The third spool valve is incorporated into the head of the piston. It comes into play only when the piston passes those holes in the main tube, trapping the oil in the final third of its travel. This firmer-rate valve is what absorbs the energy of a full compression. What about the third tube at the bottom? That’s just a reservoir for the oil and pressurized nitrogen gas, which is standard in modern shock absorbers to prevent oil foaming. In the photo, you can see the diaphragm that separates the two.

Asked why the shock is shaped as it is with three tubes, Schreiber said, “One of the big drivers was purely packaging. We had a limited space, as any vehicle does, to fit this damper system into. We had to fit additional components into it. If we just wanted to create an on-road truck that had spool valves for the jounce and rebound, we could have had a more compact unit, but because we were also piggybacking the position-sensitive element — basically having different valving systems to take over when you get to the extremes of travel — that’s what forced the additional piggyback tube that you see on there today. Realistically you could configure those in a whole host of setups.”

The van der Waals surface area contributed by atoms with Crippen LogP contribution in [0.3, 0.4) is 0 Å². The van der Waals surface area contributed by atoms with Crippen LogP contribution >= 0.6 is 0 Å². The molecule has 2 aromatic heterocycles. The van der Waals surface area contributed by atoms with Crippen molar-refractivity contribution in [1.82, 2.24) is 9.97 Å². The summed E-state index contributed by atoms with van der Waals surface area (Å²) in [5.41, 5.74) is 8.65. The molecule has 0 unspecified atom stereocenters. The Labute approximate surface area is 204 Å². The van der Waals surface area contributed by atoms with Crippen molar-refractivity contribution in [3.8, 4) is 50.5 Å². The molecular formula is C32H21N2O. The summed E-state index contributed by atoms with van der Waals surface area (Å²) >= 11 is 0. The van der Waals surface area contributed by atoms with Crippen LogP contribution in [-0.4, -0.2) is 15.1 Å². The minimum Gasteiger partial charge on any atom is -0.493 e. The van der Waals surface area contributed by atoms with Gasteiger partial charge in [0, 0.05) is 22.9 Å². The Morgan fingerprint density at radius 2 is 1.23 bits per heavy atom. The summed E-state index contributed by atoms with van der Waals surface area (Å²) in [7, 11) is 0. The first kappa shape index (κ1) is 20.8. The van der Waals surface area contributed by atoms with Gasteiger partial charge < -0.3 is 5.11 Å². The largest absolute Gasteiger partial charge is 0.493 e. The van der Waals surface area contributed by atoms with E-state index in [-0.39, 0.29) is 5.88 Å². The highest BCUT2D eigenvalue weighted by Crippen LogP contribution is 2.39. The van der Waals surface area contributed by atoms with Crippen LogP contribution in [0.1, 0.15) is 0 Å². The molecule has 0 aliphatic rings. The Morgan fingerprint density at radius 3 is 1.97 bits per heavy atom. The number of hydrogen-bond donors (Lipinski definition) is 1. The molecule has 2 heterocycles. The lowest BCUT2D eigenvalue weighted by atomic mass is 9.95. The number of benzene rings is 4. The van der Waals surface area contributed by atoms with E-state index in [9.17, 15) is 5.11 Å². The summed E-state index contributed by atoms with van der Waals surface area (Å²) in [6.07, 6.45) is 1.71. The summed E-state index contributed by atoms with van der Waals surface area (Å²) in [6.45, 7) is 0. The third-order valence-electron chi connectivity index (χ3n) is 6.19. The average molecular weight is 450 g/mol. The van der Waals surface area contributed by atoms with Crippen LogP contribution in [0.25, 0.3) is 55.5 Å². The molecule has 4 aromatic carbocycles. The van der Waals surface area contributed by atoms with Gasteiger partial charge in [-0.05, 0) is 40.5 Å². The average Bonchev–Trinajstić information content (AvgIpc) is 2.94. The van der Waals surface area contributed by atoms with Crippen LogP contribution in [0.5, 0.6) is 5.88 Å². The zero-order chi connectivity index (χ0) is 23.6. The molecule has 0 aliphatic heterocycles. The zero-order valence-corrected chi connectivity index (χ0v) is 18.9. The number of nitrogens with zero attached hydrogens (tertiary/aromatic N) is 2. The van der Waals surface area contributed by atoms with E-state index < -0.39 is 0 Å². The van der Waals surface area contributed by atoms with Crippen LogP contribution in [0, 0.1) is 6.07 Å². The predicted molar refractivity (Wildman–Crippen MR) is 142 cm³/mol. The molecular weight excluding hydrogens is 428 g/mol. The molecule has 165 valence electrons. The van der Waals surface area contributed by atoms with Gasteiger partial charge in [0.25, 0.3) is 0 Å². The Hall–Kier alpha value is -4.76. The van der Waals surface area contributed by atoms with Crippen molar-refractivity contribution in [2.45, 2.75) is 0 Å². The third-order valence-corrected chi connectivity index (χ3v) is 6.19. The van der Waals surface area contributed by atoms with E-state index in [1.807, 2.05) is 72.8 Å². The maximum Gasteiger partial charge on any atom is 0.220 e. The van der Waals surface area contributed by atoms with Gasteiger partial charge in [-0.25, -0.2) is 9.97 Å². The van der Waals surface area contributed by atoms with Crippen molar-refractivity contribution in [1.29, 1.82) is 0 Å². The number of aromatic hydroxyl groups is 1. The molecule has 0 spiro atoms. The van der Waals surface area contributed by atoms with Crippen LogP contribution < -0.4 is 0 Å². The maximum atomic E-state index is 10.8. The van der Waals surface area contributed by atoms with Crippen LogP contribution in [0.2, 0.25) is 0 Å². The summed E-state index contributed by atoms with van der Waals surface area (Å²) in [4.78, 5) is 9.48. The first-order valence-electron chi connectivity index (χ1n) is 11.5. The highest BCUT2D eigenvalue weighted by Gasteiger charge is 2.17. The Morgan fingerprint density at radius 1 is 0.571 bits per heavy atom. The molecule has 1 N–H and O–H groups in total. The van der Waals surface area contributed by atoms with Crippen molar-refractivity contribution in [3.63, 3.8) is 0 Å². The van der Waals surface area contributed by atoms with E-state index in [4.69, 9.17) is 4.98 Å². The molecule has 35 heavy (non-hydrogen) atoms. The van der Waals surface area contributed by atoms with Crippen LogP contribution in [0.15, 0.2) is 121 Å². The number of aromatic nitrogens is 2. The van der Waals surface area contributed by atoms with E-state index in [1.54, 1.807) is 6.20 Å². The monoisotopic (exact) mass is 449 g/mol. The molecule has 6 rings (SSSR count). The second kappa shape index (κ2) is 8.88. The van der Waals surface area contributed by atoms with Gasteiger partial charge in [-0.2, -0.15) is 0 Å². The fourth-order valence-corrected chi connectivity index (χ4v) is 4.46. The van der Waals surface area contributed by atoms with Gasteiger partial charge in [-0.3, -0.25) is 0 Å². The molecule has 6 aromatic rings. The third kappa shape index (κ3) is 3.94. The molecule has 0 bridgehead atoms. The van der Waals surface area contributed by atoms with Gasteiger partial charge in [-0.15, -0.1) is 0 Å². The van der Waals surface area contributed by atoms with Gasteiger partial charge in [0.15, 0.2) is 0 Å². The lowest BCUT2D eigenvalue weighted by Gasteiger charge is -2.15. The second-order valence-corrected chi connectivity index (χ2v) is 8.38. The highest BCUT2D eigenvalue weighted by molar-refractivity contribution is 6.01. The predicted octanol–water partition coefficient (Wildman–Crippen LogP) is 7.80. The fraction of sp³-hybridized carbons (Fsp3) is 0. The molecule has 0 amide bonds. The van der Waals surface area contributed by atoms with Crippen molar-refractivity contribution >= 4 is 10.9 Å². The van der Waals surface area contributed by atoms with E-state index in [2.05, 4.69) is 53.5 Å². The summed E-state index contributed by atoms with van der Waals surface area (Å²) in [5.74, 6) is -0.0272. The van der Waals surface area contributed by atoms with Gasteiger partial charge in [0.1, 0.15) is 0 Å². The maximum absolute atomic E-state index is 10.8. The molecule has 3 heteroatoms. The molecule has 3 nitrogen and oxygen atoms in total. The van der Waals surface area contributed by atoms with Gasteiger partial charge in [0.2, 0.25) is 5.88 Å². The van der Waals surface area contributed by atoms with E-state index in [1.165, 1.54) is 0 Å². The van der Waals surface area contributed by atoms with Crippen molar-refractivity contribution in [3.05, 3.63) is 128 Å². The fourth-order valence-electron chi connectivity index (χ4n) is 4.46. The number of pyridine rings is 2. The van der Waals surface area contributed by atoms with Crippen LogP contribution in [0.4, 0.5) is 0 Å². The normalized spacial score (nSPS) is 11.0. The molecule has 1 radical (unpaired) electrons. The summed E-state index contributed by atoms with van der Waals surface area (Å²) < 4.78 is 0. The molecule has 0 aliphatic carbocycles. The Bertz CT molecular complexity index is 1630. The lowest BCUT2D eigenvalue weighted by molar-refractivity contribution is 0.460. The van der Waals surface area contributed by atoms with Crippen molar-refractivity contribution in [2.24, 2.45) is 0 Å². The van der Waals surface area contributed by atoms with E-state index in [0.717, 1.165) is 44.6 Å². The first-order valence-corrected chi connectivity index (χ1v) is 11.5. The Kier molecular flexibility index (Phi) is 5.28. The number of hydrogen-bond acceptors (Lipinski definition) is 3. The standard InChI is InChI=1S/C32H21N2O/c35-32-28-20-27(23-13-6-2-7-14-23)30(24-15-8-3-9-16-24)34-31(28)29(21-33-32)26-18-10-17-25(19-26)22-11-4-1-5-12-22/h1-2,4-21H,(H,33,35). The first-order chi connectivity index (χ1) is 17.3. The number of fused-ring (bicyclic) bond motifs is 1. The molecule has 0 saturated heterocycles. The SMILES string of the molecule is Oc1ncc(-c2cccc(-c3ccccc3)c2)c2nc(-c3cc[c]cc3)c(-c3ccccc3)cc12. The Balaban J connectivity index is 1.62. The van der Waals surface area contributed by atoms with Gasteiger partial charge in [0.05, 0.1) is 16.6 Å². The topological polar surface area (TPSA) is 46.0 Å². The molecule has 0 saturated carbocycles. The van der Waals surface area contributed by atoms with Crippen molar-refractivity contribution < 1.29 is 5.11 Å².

We’ve already touched on the main advantages of the DSSV design, but it doesn’t end there. They’re also excellent at casting off the heat generated by demanding off-road use. “They’ve got aluminum bodies, which are extremely efficient at dissipating heat,” Schreiber said. “You’ve got these exterior chambers where you’re flowing all of your oils, so those are basically acting as mini radiators.”